More American Jews are calling Israel an ‘apartheid’ state, and big organizations are struggling to fight the trend

Israel

WASHINGTON (JTA) — Sharon Nazarian has a theory about why a recent Washington, D.C. rally against antisemitism failed to make an impact.

The Anti-Defamation League, for which Nazarian is senior vice president of international affairs, co-sponsored “No Fear: A Rally in Solidarity with the Jewish People,” along with several other of the largest American Jewish organizations. But it drew just 2,000 people on Sunday. By comparison, a rally in 2002 at the height of the second intifada drew more than 100,000 people.

Nazarian says the traditional mainstream organizational focus on, and lionization of, Israel is becoming a liability and turning people away.

“This narrative about Israel needs to be a more realistic one, one that [brings] attention to the strengths of the state, and to its weaknesses,” said Nazarian, a philanthropist who is president of a family foundation that funds research into education. She added that the rally was put together on short notice in the heat of the summer, at a time that the coronavirus pandemic is still a factor.

Two days after the rally, a poll of U.S. Jews was published with some surprising findings: 25% agreed that “Israel is an apartheid state,” 34% agreed that “Israel’s treatment of Palestinians is similar to racism in the United States” and 22% agreed that “Israel is committing genocide against the Palestinians.” The numbers only climb among younger Jews: More than a third of those under 40 gave Israel the “apartheid state” label.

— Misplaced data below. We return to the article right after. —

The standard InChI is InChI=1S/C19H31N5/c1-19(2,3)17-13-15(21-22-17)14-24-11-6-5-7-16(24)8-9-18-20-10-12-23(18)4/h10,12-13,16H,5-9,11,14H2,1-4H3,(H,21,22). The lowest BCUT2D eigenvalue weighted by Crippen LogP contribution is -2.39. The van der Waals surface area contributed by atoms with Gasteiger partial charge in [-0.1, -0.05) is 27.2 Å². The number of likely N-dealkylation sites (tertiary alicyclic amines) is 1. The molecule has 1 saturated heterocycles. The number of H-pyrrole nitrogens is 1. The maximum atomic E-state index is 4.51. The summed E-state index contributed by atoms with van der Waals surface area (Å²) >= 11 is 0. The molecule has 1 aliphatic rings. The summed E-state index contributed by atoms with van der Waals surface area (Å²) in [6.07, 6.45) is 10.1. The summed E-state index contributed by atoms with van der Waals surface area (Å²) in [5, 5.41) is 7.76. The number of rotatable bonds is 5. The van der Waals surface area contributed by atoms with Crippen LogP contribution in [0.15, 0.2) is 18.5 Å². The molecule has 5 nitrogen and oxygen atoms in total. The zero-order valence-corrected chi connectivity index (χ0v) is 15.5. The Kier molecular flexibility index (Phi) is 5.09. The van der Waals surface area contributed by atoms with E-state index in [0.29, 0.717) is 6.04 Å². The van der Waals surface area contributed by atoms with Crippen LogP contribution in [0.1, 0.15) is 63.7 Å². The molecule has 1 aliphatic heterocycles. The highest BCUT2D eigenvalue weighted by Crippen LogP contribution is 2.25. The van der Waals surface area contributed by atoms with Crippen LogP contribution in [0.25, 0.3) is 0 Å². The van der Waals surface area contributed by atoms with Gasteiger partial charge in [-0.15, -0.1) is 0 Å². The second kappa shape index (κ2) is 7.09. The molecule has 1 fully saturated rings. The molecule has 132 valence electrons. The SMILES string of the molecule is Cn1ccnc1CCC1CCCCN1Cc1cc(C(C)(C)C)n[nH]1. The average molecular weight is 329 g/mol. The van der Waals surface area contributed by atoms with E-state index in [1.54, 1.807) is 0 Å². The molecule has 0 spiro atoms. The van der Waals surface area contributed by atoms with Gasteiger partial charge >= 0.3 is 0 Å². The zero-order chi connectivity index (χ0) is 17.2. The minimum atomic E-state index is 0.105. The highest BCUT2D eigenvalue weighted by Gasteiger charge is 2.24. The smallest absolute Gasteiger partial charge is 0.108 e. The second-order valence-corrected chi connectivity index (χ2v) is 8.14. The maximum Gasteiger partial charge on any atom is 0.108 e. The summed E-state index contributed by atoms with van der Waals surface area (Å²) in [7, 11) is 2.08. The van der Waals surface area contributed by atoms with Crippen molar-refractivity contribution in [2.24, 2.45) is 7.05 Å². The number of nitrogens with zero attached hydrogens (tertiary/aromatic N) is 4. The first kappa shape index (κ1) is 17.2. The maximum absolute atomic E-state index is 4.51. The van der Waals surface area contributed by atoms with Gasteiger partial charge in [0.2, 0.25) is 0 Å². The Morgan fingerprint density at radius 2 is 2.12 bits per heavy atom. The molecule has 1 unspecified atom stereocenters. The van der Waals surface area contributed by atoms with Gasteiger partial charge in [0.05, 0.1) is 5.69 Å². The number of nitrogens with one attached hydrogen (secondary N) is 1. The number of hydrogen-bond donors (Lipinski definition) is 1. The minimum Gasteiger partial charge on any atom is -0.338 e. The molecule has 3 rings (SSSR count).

The numbers are striking given American Jewry’s longstanding and steadfast support of Israel, even throughout times of right-wing governments, such as the ones led for years by recent Prime Minister Benjamin Netanyahu, that have pushed policies that clash with the majority of their individual beliefs. But American criticism of Israel’s actions in Gaza over multiple military conflicts in the last decade — most notably in 2014 and May of this year — has steadily grown harsher, and this year saw an unprecedented public outcry, accentuated by several influential celebrities. Many feel more comfortable agreeing with influencers and others who label Israel’s military response to rockets fired from Gaza as “genocidal” — even if human rights experts caution that the term is an exaggeration in this case.

“What we’re missing, even the centrist organizations, is that for years now we’ve been hearing these sensationalist labels, and the reason we didn’t engage with it was because it was on the fringe, it was taboo, and we thought it would stay there,” Nazarian said. “What has happened now as a result of the May conflict is the real mainstreaming of this language.” 

Another factor over the last year, since the murder of George Floyd, is the burgeoning awareness of racial disparities among Americans. Many of Israel’s critics have increasingly framed Israel’s conflict as one of racial injustice.